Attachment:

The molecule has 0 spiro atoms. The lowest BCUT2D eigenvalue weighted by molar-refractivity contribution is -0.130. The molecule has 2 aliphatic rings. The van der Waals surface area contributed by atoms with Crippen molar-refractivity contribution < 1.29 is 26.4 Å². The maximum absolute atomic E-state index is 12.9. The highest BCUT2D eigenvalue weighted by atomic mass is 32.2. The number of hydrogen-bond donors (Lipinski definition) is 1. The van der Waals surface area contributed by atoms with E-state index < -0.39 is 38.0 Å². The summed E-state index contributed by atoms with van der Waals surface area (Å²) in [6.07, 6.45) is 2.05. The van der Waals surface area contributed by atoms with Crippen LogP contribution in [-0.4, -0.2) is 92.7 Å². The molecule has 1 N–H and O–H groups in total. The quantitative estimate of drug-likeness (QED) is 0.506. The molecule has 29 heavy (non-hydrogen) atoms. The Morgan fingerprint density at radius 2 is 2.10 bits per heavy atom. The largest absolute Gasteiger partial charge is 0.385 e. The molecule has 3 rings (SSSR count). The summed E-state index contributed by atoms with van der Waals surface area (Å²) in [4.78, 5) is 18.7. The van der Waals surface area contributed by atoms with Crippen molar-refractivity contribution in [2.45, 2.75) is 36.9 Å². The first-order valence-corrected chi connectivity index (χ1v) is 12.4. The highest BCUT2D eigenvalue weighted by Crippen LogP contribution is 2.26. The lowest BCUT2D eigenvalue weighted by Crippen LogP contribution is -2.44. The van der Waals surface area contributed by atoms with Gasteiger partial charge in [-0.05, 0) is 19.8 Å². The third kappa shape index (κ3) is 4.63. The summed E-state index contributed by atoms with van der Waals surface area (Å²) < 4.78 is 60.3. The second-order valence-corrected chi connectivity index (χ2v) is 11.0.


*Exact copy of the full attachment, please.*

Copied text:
The molecule has 0 spiro atoms. The lowest BCUT2D eigenvalue weighted by molar-refractivity contribution is -0.130. The molecule has 2 aliphatic rings. The van der Waals surface area contributed by atoms with Crippen molar-refractivity contribution < 1.29 is 26.4 Å². The maximum absolute atomic E-state index is 12.9. The highest BCUT2D eigenvalue weighted by atomic mass is 32.2. The number of hydrogen-bond donors (Lipinski definition) is 1. The van der Waals surface area contributed by atoms with E-state index < -0.39 is 38.0 Å². The summed E-state index contributed by atoms with van der Waals surface area (Å²) in [6.07, 6.45) is 2.05. The van der Waals surface area contributed by atoms with Crippen LogP contribution in [-0.4, -0.2) is 92.7 Å². The molecule has 1 N–H and O–H groups in total. The quantitative estimate of drug-likeness (QED) is 0.506. The molecule has 29 heavy (non-hydrogen) atoms. The Morgan fingerprint density at radius 2 is 2.10 bits per heavy atom. The largest absolute Gasteiger partial charge is 0.385 e. The molecule has 3 rings (SSSR count). The summed E-state index contributed by atoms with van der Waals surface area (Å²) in [4.78, 5) is 18.7. The van der Waals surface area contributed by atoms with Crippen molar-refractivity contribution in [2.45, 2.75) is 36.9 Å². The first-order valence-corrected chi connectivity index (χ1v) is 12.4. The highest BCUT2D eigenvalue weighted by Crippen LogP contribution is 2.26. The lowest BCUT2D eigenvalue weighted by Crippen LogP contribution is -2.44. The van der Waals surface area contributed by atoms with Gasteiger partial charge in [-0.05, 0) is 19.8 Å². The third kappa shape index (κ3) is 4.63. The summed E-state index contributed by atoms with van der Waals surface area (Å²) < 4.78 is 60.3. The second-order valence-corrected chi connectivity index (χ2v) is 11.0.